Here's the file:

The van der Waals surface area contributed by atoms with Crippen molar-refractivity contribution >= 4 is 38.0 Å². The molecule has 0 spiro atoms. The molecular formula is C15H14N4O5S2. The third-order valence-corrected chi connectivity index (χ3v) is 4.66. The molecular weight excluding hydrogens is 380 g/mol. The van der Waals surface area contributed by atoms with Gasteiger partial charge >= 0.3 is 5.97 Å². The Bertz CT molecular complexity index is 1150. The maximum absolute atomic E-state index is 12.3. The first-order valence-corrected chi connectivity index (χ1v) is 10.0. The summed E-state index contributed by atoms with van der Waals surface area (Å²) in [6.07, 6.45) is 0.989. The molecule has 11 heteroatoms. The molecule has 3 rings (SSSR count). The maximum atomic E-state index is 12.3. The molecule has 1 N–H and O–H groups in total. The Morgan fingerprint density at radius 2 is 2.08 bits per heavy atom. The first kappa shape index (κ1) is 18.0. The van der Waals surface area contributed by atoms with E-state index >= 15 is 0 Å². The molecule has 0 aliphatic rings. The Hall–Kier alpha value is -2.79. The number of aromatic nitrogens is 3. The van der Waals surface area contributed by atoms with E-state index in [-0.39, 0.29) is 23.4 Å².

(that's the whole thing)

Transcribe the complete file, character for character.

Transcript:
The van der Waals surface area contributed by atoms with Crippen molar-refractivity contribution >= 4 is 38.0 Å². The molecule has 0 spiro atoms. The molecular formula is C15H14N4O5S2. The third-order valence-corrected chi connectivity index (χ3v) is 4.66. The molecular weight excluding hydrogens is 380 g/mol. The van der Waals surface area contributed by atoms with Gasteiger partial charge >= 0.3 is 5.97 Å². The Bertz CT molecular complexity index is 1150. The maximum absolute atomic E-state index is 12.3. The first-order valence-corrected chi connectivity index (χ1v) is 10.0. The summed E-state index contributed by atoms with van der Waals surface area (Å²) in [6.07, 6.45) is 0.989. The molecule has 11 heteroatoms. The molecule has 3 rings (SSSR count). The maximum atomic E-state index is 12.3. The molecule has 1 N–H and O–H groups in total. The Morgan fingerprint density at radius 2 is 2.08 bits per heavy atom. The first kappa shape index (κ1) is 18.0. The van der Waals surface area contributed by atoms with E-state index >= 15 is 0 Å². The molecule has 0 aliphatic rings. The Hall–Kier alpha value is -2.79. The number of aromatic nitrogens is 3. The van der Waals surface area contributed by atoms with E-state index in [-0.39, 0.29) is 23.4 Å².